You know how you feel when something exciting is about to happen? Well, I can barely contain myself! I am taking part in a raku workshop this weekend. It is being taught by Dan Severance, of the Port Moody Arts Centre. A pro with much experience, Dan is also fun to be around. He’s perfected his techniques over the years and I know this all-day workshop will be terrific. We’ll be learning special raku techniques using horse hair and feathers, along with ordinary methods. I’ve worked with raku since the early 1980s but have yet to learn these advanced techniques. It’s perfect timing, as I’m going to start concentrating on raku.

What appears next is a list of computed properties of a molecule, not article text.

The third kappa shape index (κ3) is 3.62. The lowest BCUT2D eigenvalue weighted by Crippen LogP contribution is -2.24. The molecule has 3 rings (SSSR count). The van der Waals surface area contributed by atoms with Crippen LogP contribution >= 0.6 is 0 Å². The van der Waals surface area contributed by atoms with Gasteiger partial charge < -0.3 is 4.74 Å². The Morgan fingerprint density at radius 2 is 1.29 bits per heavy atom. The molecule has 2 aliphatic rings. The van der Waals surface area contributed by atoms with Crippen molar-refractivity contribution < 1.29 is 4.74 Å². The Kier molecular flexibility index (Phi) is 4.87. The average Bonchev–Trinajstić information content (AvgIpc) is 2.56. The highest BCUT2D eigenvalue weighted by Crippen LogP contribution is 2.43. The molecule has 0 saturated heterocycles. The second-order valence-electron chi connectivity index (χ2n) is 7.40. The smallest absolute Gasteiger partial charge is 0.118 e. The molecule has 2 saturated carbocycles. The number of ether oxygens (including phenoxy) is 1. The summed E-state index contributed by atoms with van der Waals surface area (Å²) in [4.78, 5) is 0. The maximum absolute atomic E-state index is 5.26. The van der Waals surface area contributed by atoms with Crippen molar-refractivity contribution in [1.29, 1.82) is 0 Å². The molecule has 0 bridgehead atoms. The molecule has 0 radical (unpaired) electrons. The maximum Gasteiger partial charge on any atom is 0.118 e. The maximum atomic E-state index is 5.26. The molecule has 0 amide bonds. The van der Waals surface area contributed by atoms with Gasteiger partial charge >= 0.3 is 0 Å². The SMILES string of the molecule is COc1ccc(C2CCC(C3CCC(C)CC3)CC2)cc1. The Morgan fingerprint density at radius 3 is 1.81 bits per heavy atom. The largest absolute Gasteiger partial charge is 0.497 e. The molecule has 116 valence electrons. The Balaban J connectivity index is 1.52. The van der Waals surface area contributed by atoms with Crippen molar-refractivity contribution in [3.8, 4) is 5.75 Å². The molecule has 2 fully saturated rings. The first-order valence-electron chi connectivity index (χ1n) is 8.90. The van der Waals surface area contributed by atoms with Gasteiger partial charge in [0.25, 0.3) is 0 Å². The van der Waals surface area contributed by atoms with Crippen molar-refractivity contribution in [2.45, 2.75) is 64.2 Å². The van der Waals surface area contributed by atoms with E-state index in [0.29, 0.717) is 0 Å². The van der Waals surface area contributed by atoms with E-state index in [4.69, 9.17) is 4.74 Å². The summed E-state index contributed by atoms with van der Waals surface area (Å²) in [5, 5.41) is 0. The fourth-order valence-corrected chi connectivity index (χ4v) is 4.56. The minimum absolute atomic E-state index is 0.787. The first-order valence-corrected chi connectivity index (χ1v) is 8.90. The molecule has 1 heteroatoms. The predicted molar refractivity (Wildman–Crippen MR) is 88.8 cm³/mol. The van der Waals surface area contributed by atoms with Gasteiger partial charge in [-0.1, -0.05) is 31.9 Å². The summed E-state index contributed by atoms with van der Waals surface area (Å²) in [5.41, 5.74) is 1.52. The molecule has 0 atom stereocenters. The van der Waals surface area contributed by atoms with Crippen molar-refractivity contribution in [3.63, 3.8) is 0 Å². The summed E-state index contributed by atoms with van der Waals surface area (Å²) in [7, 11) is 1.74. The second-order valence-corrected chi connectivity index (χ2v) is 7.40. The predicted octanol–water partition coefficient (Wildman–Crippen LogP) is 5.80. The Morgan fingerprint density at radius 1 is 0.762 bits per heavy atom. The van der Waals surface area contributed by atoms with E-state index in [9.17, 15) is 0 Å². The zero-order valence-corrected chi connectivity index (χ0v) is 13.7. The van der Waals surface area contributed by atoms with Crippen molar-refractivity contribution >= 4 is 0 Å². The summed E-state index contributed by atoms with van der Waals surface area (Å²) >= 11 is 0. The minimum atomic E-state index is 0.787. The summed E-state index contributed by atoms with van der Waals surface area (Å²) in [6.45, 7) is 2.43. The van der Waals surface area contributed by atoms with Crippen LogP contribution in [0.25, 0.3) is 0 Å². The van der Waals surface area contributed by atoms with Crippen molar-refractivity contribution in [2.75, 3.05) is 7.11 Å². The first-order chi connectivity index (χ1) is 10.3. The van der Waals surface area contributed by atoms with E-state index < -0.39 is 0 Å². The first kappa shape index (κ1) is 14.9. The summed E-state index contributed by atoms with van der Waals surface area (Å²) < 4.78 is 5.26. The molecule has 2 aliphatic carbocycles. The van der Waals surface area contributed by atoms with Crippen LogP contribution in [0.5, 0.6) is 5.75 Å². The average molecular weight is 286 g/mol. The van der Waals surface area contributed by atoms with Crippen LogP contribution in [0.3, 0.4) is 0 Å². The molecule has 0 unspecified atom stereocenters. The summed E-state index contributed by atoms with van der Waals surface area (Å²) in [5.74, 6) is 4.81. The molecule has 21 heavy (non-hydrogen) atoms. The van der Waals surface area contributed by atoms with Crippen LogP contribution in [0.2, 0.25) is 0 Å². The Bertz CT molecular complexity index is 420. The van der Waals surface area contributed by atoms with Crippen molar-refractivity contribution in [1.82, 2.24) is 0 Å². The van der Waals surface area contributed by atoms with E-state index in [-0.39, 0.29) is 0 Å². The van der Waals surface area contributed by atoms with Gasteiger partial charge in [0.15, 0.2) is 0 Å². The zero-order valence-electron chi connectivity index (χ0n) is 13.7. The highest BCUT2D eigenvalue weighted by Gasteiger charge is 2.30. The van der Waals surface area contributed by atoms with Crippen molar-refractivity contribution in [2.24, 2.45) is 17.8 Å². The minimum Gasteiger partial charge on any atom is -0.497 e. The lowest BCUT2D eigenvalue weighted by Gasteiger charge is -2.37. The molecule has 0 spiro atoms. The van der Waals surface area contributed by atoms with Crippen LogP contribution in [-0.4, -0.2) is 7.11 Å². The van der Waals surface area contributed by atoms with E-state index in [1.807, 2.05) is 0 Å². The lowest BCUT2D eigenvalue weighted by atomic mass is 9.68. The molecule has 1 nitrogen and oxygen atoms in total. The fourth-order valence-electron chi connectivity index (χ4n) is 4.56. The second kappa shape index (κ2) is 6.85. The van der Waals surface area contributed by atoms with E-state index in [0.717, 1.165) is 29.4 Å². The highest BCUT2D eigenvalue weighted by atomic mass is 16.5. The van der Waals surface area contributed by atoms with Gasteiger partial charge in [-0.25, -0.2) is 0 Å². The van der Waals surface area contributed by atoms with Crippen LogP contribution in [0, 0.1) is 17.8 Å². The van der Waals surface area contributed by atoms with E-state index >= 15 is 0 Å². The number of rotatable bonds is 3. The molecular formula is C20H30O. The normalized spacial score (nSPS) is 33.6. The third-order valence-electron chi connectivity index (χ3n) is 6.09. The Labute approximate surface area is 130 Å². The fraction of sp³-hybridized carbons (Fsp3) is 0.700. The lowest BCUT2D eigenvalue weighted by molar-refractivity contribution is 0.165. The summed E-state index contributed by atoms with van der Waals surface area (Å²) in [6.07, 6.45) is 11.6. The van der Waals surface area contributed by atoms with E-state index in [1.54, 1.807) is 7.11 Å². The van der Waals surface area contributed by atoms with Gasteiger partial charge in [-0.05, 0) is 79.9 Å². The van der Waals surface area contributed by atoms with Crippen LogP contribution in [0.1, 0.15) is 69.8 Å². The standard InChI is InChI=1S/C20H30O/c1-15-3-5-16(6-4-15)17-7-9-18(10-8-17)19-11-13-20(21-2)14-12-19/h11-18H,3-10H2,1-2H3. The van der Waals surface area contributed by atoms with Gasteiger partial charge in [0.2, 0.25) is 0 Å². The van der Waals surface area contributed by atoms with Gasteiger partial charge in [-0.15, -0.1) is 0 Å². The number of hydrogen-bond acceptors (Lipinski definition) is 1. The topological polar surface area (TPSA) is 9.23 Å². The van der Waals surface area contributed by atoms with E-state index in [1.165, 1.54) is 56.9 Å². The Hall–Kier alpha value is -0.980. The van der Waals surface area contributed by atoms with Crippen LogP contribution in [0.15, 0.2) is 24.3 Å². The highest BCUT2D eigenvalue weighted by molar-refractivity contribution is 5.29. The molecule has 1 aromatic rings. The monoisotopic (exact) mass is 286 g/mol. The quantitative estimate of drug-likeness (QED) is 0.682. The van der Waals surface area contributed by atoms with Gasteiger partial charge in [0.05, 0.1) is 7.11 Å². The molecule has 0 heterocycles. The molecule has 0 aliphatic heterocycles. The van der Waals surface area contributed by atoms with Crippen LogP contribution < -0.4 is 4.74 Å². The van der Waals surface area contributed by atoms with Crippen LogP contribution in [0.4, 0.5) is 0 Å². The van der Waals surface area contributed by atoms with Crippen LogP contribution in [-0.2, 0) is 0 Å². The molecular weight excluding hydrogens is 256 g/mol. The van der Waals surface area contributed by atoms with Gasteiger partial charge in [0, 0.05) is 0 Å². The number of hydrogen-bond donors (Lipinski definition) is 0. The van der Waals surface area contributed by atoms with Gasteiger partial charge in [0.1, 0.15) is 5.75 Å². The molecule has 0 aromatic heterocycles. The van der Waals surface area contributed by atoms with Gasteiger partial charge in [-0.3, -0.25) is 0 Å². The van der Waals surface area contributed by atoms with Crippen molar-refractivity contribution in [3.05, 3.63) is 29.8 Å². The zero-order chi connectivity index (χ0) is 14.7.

I like the primitive nature of a raku firing…red hot pieces lifted from a kiln and plunged into organic matter. Crackle glazes and smoky blacks. It makes me reflect on the history of raku, on the Japanese and Koreans artisans who have fired pottery this way for centuries. One reason I’m stoked is because, while I’ve used traditional raku glazes on sculptures and vessels, I’ve yet to use the metallic oxides which result in beautiful coloration and patterns. So think of us this weekend. We’ll be working inside a gorgeous two-storey Arts and Crafts-style building, then firing outside alongside it. We’re enjoying a gorgeous fall here in the Lower Mainland of British Columbia. Perfect for a raku firing: sunny yet crisp.